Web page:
Water is an essential element for a person’s well-being. We often hear and read expert opinions advising us to drink the right amount of water during the day; some say at least one and a half litres, some no less than two litres and some more. Every situation is different and everyone certainly needs the right amount of water to stay hydrated, depending on their health status and specific needs.
One thing is certain, drinking water is good for you.
People often do not realise how important this small act is for one’s well-being. Drinking sufficient quantities of water, however, is not the only aspect to consider; another essential element concerns the choice of the right water. In fact, all waters are not the same; each is distinguished by the presence of certain components, in different quantities. Again, there is no right water for everyone, but must be chosen on a case-by-case basis. The mix of elements contained in water means that each type is different and carries specific properties for wellbeing and health. There are heavier waters, richer in calcium, others rich in sodium, others almost completely lacking in these elements.
How to choose the right one? Usually, one looks at the brand name and the label. In fact, every water is extracted from certain sources, where, as it flows, it is enriched with certain minerals that are more or less useful for a person’s well-being. Looking at the label, therefore, is essential to understand what the water of one type contains and what is predominantly contained in another.
In some cases, it may be sufficient to search for information on online websites, before going to the supermarket and sifting through all the packages. By visiting, for example, the website of Smeraldina water, as well as other well-known brands of drinking water, one can learn more about the origin of the product, how it is processed, whether it is also available sparkling or only natural, what elements it contains and what beneficial properties it has for the body. Having done this, one can proceed to a more conscious and informed purchase.
What role does water play in the body?
A large proportion of body weight is water. This percentage varies between 60% and 80% depending on whether we are referring to adults or children. It goes without saying, therefore, that water plays a very important role in the body and its proper functioning. Water actually helps regulate body temperature, facilitate digestion, eliminate waste through urine, transport nutrients and hormones to the cells, and keep the mucous membranes hydrated. For all these reasons, it is essential to take enough of it during the day. Needs clearly vary from case to case and from person to person; the need to drink more or less water may also vary depending on the season of the year.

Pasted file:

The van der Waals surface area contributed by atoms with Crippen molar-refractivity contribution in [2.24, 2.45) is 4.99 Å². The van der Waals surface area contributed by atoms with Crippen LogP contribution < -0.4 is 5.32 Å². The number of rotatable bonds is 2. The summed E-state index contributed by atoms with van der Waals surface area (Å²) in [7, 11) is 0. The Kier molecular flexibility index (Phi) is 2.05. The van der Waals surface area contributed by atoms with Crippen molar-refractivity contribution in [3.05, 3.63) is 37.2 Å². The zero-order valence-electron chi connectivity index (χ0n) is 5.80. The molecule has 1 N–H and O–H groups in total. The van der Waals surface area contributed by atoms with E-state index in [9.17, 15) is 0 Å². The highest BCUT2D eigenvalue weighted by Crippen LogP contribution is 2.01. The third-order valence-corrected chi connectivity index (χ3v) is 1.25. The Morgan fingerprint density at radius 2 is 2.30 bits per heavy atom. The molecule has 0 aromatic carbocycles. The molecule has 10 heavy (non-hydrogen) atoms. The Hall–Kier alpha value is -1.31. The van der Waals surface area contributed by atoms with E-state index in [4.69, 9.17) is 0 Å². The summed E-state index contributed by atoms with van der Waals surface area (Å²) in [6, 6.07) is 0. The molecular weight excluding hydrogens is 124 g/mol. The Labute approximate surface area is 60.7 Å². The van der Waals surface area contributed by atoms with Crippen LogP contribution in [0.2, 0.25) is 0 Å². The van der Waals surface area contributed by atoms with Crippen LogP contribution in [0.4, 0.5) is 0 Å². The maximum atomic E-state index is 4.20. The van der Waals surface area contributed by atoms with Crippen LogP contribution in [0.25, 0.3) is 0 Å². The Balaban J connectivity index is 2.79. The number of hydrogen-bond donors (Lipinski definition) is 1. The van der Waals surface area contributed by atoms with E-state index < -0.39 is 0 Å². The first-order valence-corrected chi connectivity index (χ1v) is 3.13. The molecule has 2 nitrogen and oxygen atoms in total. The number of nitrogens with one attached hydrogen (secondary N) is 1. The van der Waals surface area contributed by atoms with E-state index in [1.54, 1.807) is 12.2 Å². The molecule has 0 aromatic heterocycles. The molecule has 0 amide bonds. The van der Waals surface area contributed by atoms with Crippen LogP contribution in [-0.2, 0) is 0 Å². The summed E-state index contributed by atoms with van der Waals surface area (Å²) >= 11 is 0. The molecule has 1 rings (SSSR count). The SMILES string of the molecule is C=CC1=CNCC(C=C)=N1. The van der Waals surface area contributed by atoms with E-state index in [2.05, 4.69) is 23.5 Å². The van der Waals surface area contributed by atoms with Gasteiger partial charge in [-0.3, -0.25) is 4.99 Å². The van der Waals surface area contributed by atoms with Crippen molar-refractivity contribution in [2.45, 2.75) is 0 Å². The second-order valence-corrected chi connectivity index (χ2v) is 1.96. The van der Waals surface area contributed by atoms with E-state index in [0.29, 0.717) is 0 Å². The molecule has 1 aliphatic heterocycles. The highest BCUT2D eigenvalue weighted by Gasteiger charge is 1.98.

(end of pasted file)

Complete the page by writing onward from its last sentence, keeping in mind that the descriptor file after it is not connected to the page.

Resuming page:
Which elements make up drinking water
The mineral water we usually consume in bottles is basically divided into four types, which vary according to the fixed residue value. This element refers to the amount of minerals contained in the water. In particular, we speak of very mineral-rich water when the fixed residue value is over 1500 mg/litre. It generally refers to special, therapeutic waters, to be consumed under medical supervision.
The other three types of water, on the other hand, are commercial and vary from the lightest (50 mg/litre fixed residue), slightly mineralised (less than 500 mg/litre) and medium mineralised if the residue is between 500 and 1500 mg/litre. The first value to look at, therefore, when buying drinking water concerns precisely this value.
The classification of water, however, may also concern the predominant presence of one mineral over the others. In this sense, we can have acidulous, ferruginous, fluoridated, bicarbonate, sulphate and so on. These types can be clearly read on the label. Each of these will have a specific function for the health and well-being of the body.
Bicarbonate waters, for example, seem to be ideal for those who have a problem with excess gastric secretions or those suffering from kidney stones. Calcic waters, with a high calcium content, are very good for the elderly, who are prone to osteoporosis problems due to calcium deficiency. But they also seem very beneficial for pregnant women or during the child’s growth phase. Ferruginous waters are ideal for pregnant women and infants or those suffering from anaemia (here a study).
Clearly, reference is made not to therapeutic waters, but to types of water that, if consumed daily, can contribute to supplementing those minerals and nutrients suitable for the well-being of the body, in every age group and physical condition. Before opting for one or another type, it is always a good idea to talk to your doctor to understand the importance of consuming and purchasing a particular type of water.